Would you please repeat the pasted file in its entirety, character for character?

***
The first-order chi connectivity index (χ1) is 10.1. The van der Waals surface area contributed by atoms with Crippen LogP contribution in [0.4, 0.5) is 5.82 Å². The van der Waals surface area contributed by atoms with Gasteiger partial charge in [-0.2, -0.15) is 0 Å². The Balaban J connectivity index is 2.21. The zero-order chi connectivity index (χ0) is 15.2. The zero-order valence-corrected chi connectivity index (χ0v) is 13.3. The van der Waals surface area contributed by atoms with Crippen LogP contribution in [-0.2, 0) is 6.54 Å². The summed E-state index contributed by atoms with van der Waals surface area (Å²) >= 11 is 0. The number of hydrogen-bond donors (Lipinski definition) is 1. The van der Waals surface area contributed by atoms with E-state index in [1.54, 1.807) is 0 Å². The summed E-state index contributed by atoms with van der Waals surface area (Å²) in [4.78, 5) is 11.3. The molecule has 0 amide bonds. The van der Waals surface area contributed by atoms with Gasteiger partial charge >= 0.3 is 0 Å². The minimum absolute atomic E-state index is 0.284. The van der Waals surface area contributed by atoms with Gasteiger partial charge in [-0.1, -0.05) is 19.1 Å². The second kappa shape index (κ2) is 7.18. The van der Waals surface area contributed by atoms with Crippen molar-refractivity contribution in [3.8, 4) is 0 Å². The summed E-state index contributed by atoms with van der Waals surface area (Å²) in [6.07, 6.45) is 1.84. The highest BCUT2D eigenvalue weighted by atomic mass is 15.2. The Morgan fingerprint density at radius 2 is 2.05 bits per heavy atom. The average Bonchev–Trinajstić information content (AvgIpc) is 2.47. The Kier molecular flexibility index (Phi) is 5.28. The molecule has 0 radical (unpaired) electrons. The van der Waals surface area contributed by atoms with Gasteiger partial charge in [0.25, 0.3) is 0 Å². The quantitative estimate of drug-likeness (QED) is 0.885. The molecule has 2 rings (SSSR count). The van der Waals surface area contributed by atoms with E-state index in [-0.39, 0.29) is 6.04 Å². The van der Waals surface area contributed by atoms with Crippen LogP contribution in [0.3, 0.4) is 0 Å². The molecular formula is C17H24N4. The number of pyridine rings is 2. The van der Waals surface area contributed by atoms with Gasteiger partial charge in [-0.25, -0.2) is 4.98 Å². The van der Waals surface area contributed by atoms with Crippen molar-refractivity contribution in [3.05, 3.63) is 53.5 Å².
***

The first-order chi connectivity index (χ1) is 10.1. The van der Waals surface area contributed by atoms with Crippen LogP contribution in [0.4, 0.5) is 5.82 Å². The van der Waals surface area contributed by atoms with Gasteiger partial charge in [-0.2, -0.15) is 0 Å². The Balaban J connectivity index is 2.21. The zero-order chi connectivity index (χ0) is 15.2. The zero-order valence-corrected chi connectivity index (χ0v) is 13.3. The van der Waals surface area contributed by atoms with Crippen LogP contribution in [-0.2, 0) is 6.54 Å². The summed E-state index contributed by atoms with van der Waals surface area (Å²) >= 11 is 0. The number of hydrogen-bond donors (Lipinski definition) is 1. The van der Waals surface area contributed by atoms with E-state index in [1.54, 1.807) is 0 Å². The summed E-state index contributed by atoms with van der Waals surface area (Å²) in [4.78, 5) is 11.3. The molecule has 0 amide bonds. The van der Waals surface area contributed by atoms with Gasteiger partial charge >= 0.3 is 0 Å². The minimum absolute atomic E-state index is 0.284. The van der Waals surface area contributed by atoms with Gasteiger partial charge in [-0.1, -0.05) is 19.1 Å². The second kappa shape index (κ2) is 7.18. The van der Waals surface area contributed by atoms with Crippen molar-refractivity contribution in [3.8, 4) is 0 Å². The summed E-state index contributed by atoms with van der Waals surface area (Å²) in [6.07, 6.45) is 1.84. The highest BCUT2D eigenvalue weighted by atomic mass is 15.2. The Morgan fingerprint density at radius 2 is 2.05 bits per heavy atom. The average Bonchev–Trinajstić information content (AvgIpc) is 2.47. The Kier molecular flexibility index (Phi) is 5.28. The molecule has 0 radical (unpaired) electrons. The van der Waals surface area contributed by atoms with Gasteiger partial charge in [0.25, 0.3) is 0 Å². The quantitative estimate of drug-likeness (QED) is 0.885. The molecule has 2 rings (SSSR count). The van der Waals surface area contributed by atoms with E-state index in [-0.39, 0.29) is 6.04 Å². The van der Waals surface area contributed by atoms with Crippen LogP contribution in [0.3, 0.4) is 0 Å². The molecular formula is C17H24N4. The number of pyridine rings is 2. The van der Waals surface area contributed by atoms with Gasteiger partial charge in [-0.25, -0.2) is 4.98 Å². The van der Waals surface area contributed by atoms with Crippen molar-refractivity contribution in [3.05, 3.63) is 53.5 Å².